Let’s consider the Pearl Gray guinea fowl first. Pearl Gray is a genetically dominant gene for both color and pearling genes. The pearl gene is the “polka-dots” you see on most colors. There is also semi-pearled and non-pearled but, I digress. A Pearl Gray guinea would be homozygous dominant for both the gray background color and pearling.
If you have no clue what I’m talking about, click here for my Guinea Genetics Intro!
In my Punnett Square, a pure Pearl Gray guinea is denoted as such:
- GG: homozygous dominant gray background color
- PP: Pearled
Since the Pearl Gray is a fully pearled color, it is the lightest of the gray background variations.
So, if you breed a Pearl Gray x Pearl Gray (GGPP x GGPP):
Genotype: 100% Pure Pearl Gray guineas
Phenotype: 100% Pearl Gray guineas
Cato & Primrose are pure Pearl Gray guineas.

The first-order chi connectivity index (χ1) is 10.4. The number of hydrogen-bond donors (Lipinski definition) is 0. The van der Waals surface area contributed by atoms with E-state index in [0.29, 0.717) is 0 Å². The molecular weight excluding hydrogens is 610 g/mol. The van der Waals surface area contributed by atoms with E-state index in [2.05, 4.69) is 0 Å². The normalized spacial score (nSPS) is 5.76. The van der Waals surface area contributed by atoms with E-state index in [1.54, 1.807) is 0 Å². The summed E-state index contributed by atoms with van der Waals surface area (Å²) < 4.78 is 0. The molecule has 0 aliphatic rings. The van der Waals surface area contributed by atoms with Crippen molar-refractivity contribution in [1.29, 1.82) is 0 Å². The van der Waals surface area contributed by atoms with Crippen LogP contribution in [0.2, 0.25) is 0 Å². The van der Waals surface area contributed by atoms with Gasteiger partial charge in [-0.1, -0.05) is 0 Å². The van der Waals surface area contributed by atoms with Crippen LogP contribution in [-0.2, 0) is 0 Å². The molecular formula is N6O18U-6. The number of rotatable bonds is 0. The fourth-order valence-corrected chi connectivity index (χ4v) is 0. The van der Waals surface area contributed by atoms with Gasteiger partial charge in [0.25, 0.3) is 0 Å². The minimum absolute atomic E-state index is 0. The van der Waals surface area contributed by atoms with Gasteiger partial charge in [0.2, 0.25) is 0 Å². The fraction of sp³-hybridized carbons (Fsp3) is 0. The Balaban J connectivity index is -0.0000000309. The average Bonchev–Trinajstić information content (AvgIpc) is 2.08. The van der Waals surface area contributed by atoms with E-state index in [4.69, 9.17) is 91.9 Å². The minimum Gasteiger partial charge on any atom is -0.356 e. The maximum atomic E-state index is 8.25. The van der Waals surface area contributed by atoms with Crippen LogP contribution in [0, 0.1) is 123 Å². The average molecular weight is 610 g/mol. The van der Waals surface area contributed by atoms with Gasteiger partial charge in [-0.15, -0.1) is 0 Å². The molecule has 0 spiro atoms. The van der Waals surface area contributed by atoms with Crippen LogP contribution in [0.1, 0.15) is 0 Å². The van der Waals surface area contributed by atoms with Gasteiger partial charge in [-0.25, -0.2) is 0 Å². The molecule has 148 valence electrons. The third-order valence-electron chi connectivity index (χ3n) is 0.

Buying guinea fowl from an honest breeder rather than a hatchery is best if you plan to start breeding. Buying from a breeder gives you the option to talk with the breeder and find out the parents genetics of the birds you are buying. Especially in Pearl Grays, knowing they are pure promises you will have Pearl Gray keets 100% of the time. Often, Pearl Grays are sold a Pearl Grays because of their phenotype, but in their genotype they are Pearl Gray split to another color, meaning that when these two birds are bred, there is a chance of getting a guinea of a different color. Which isn’t bad, but is disappointing when you see one color, but they’re genetically another.
I’ll get into the split genes later.
I hope you’re enjoying this as much as I am!
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